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Living in a Literal World

Online, we live in a literal world. I can’t over-emphasize that enough. Literal, as in “understood exactly as it was stated”. I suspect your readers are taking your communications far more literally than you suspect. True for visual as well as written. They see and “hear” (inside their reading minds) what they want to see and hear, and will use your communications to confirm what they already “know”, whenever possible.

When a policeman says “everything you say and do can and will be used against you in a court of law” she is being very specific. She didn’t say “may be used against you”, although many people hear it that way. She said “can and will”. And she said that because in our legal system, professionals paid by the government are charged with a mission of searching through all available evidence to find the parts that support a case against you. They have no interest in finding anything that helps you. That is presumed to be someone else’s job.

Every observation will be taken literally if it serves the intended purpose — convicting you. Otherwise, it can be disregarded or perhaps used as leverage in an effort to obtain additional, more convicting evidence. Your readers (and viewers) similarly examine your communications to find what they need to “convict” you. That’s all negative language, but the same is true for positive perspectives. It’s not always bad.. sometimes they are fans seeking affirmations of your godliness. How literally do they take your messages?

If people love your brand, they see the love in your messages. Much has been written of “confirmation bias”… a related concept.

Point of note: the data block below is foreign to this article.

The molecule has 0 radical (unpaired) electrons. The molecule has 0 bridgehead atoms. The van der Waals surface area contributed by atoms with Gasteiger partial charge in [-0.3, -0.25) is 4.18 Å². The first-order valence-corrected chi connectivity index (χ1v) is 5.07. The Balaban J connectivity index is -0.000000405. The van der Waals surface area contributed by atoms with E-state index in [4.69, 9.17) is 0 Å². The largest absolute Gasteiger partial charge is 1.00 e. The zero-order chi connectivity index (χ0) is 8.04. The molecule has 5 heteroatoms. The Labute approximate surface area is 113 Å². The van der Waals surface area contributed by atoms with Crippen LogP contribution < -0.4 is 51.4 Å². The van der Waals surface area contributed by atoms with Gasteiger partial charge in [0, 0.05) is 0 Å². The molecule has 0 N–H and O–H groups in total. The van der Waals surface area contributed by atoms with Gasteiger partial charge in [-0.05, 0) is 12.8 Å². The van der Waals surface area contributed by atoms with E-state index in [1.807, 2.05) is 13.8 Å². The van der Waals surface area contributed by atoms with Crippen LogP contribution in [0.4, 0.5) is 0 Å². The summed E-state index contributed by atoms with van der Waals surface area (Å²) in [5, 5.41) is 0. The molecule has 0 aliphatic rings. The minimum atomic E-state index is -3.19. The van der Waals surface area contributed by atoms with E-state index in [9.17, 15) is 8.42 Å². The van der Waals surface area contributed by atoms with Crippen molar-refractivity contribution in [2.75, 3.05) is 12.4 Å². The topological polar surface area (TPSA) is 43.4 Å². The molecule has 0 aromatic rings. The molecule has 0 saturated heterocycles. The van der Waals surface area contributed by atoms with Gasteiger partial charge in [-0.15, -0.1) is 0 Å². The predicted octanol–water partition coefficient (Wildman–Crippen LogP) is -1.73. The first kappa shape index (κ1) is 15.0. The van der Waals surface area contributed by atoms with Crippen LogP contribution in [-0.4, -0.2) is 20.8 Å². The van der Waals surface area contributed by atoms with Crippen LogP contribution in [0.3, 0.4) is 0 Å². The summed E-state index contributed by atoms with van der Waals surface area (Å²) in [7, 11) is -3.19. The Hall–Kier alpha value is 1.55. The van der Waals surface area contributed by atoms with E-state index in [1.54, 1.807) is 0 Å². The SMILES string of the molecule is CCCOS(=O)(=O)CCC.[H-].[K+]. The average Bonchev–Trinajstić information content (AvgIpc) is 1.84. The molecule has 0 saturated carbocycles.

So be literal in your communications. Add specific captions to your images, even if they are “obvious”. I assure you not only are they NOT obvious to everyone, but to some, they are “obvious” in ways you never intended.

Also be literal in your press releases. When you say “Our Firm was awarded a prize for great web design” you are telling the world that you do great web design work. But you may find that a much more literal communication will serve you far better towards that goal. Your readers need to hear more explicitly what the facts actually mean. I used the word “need”… because in order to receive your intended message (that you do great web design work) they need to be told that you do great design work.

By the way, the people closest to your customers know the best language for reaching your customers with your message. It’s one thing to win a design award, and quite another to win a design award that proves you are an awesome partner for your clients to be so lucky to have on board.

“Our Firm consistently produces award winning web designs. We received the great Web Design Award from The Official Counsel this year. Careful review of our work demonstrated we consistently produce more excellent Web Design work than other design firms.”

That said it plainly… we do great work and others agree we do great work, and we have Great Work awards to prove it. Now tell them why it is so important, to them.

“Great web designers often produce winning design comps in the first round, saving time and expense compared to less capable designers. Great designers also bring state of the art designs to you for review, instead of waiting for you to first decline common, more easily mass produced designs.”

You need to tell them the facts, but also tell them why those facts are so important. Place it into the context of your marketing message – you want great, we are great, everyone knows we are great, you need us to be great because of A, B, and C. You want US to work for you.

Get literal. It works.

One Comment

  1. Thanks for the great advice! Sometimes I don’t tend to get literal because what I’m thinking is that the readers will get it, that they know what I mean. Now I know it really is different to be really literal.

    Thursday, April 15, 2010 at 2:44 am | Permalink